Birmingham is home to more Michelin-star restaurants than any other city outside of London, but the local delicacies make it a special place to eat. From the iconic balti to orange chips, pikelets and Shrewsbury cakes – in fact, the whole of the West Midlands is full of incredible dishes. But two local delicacies have been rated ‘the worst English foods’.
The eighth worst English food, according to Taste Atlas, is Phall. Invented in Bangladeshi-owned curry houses in Birmingham, it’s often considered the world’s hottest curry. Typically a thick, tomato-based curry made using up to 10 or 12 very hot chillies – with lots of ginger, garlic, fennel, paprika, turmeric and whatever thrown in for good measure – we get this infamous curry won’t be to everyone’s tastes.
But when British cuisine is derided the world over for its lack of flavour, why are we suddenly being attacked for adding too much? Ridiculous! People all over the world now enjoy a phall – you can even experience the ‘phall challenge’ at the Brick Lane Curry House in New York City! But some of the best spots are still in Birmingham, like Balti 2000, Mijan Balti Hut and Balti Queen.
Taste Atlas says: “Phall is the hottest curry in the world, originating from Indian restaurants in the United Kingdom. It is based on lamb or chicken meat, with the addition of tomatoes, ginger, and a combination of numerous fresh and dried hot peppers. Many people say that it is painfully spicy, which isn’t surprising considering that one of the peppers used in phall has a Scoville rating of 1,000,000.”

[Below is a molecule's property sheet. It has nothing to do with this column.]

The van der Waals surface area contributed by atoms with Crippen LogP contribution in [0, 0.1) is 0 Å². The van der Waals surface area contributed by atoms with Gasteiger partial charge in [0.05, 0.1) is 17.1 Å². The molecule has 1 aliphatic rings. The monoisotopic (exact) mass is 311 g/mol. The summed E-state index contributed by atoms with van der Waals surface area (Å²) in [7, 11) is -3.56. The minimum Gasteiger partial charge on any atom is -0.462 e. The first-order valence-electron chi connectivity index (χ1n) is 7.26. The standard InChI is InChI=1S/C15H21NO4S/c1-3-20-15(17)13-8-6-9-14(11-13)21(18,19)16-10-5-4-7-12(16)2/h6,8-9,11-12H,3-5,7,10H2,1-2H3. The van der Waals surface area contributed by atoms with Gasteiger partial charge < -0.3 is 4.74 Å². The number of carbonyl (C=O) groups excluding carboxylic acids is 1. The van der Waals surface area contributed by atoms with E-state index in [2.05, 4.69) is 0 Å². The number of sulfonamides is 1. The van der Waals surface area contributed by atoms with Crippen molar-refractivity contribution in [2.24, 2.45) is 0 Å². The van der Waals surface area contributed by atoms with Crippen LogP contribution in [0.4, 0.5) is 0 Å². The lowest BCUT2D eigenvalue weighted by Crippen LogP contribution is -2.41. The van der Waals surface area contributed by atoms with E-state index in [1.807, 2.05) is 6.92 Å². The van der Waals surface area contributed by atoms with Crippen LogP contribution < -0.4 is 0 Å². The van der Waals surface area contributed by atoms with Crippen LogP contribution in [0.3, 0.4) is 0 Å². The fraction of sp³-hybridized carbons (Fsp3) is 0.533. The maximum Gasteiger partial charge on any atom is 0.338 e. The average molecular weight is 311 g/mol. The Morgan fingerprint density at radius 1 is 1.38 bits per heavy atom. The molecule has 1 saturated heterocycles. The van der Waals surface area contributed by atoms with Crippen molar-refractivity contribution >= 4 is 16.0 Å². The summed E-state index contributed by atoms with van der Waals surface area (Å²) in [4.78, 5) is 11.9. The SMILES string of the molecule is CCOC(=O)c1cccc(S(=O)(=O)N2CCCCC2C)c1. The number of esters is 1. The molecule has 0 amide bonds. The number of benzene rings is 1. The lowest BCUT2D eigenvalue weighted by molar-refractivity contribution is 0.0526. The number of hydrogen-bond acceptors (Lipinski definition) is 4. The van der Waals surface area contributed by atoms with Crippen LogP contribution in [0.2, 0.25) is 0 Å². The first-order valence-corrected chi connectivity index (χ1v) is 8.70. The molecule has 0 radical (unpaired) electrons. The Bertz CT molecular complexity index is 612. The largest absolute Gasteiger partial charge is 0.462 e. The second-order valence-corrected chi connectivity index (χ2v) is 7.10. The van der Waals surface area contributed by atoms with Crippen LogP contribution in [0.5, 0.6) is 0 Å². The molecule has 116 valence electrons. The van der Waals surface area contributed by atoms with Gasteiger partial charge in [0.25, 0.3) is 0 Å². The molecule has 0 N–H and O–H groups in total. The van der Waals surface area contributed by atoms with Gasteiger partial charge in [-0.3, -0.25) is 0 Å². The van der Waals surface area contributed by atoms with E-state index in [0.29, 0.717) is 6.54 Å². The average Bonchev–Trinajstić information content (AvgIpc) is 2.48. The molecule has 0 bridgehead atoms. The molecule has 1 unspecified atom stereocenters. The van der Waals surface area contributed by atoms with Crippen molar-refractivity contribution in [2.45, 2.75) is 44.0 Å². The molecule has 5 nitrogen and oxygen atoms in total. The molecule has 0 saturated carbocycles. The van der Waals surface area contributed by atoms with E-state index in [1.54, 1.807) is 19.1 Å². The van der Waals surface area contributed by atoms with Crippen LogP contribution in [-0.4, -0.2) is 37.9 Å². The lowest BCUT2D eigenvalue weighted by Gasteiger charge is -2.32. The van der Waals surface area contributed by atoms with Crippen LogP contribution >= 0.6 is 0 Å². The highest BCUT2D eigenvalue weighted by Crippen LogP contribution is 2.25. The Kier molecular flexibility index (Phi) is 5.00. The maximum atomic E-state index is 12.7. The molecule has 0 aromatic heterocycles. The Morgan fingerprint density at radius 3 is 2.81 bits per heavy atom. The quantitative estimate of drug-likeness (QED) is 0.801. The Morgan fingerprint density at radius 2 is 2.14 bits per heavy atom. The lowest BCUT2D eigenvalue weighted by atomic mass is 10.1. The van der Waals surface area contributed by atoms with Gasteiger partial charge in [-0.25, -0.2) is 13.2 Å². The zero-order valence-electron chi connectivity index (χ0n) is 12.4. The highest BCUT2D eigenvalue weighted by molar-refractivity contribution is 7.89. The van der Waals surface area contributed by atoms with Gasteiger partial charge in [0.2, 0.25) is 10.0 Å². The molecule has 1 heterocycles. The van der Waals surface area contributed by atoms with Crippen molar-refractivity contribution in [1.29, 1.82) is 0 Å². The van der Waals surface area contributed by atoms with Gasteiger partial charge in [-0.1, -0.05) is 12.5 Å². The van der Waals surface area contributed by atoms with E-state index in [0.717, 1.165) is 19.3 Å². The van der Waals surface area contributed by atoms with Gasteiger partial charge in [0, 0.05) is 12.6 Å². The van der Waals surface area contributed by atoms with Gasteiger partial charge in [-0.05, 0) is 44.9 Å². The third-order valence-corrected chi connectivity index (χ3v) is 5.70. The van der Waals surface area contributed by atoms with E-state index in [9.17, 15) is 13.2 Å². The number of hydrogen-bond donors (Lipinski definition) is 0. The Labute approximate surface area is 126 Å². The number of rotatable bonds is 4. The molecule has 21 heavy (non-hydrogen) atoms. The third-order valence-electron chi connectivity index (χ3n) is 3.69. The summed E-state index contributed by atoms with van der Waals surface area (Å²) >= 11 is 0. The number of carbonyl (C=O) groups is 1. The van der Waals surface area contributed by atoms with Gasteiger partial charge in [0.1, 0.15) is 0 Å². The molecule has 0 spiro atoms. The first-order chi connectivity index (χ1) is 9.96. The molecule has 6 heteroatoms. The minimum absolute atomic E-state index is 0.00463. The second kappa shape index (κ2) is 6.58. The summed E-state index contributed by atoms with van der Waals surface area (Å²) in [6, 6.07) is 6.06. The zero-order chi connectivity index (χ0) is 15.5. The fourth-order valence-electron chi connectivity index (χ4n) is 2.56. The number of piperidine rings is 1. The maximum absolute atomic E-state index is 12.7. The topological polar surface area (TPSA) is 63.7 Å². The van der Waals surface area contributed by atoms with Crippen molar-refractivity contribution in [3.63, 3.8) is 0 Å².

Sounds delicious to us! But it’s not the only local delicacy to feature highly on the ‘54 Worst Rated English Foods’ list. Coming eleventh is faggots (this is really what it’s called) – the West Midlands meatballs made from minced off-cuts and offal. According to Taste Atlas, “What makes faggots unique is the addition of caul fat (stomach membrane) on the external layer, helping to hold the meat in place.”
Traditionally served with mushy peas, mashed potatoes, and onion gravy, like all good British foods has its origins in WWII rations. It, for various reasons, has fallen out of favour on modern menus, but is still “an inexpensive, yet extremely nutritious dish.” We’re sure it still has its fans (my dad, for one), but it’s not something we’ll be ordering in a hurry.
What are the other worst foods in England?
Unsurprisingly, the top spot went to devilled kidneys, which look and smell as appetising as it sounds. The once popular Victorian breakfast is made by frying lamb kidneys in a sauce of vinegar, mustard, Worcestershire sauce, cayenne pepper and fruit jelly. Second place, however, is a bit more controversial – Marmite. The yeast extract spread – love it or hate it – still fills supermarket shelves all over the country.
Third place went to the traditional Cockney street food item, jellied eels, often served on the side of pie and mash in the East End. Rock cakes, which are like crumbly English cookies, came in fourth. While another controversial pick (especially at Christmas), was Christmas pudding coming in fifth – the festive staple dessert which makes an appearance at every British Christmas dinner.
Taste Atlas’ 20 Worst Rated English Foods
- Devilled Kidneys
- Jellied Eels
- Rock Cakes
- Christmas Pudding
- Pease Pudding
- Lardy Cake
- Devils on Horseback
- Hard Sauce
- Pie Barm
- Peach Melba
- Barm Cake
- Simnel Cake
- Black Pudding
- Egg Sandwich
- Brandy Snaps
To see all 54 of the worst English foods head here.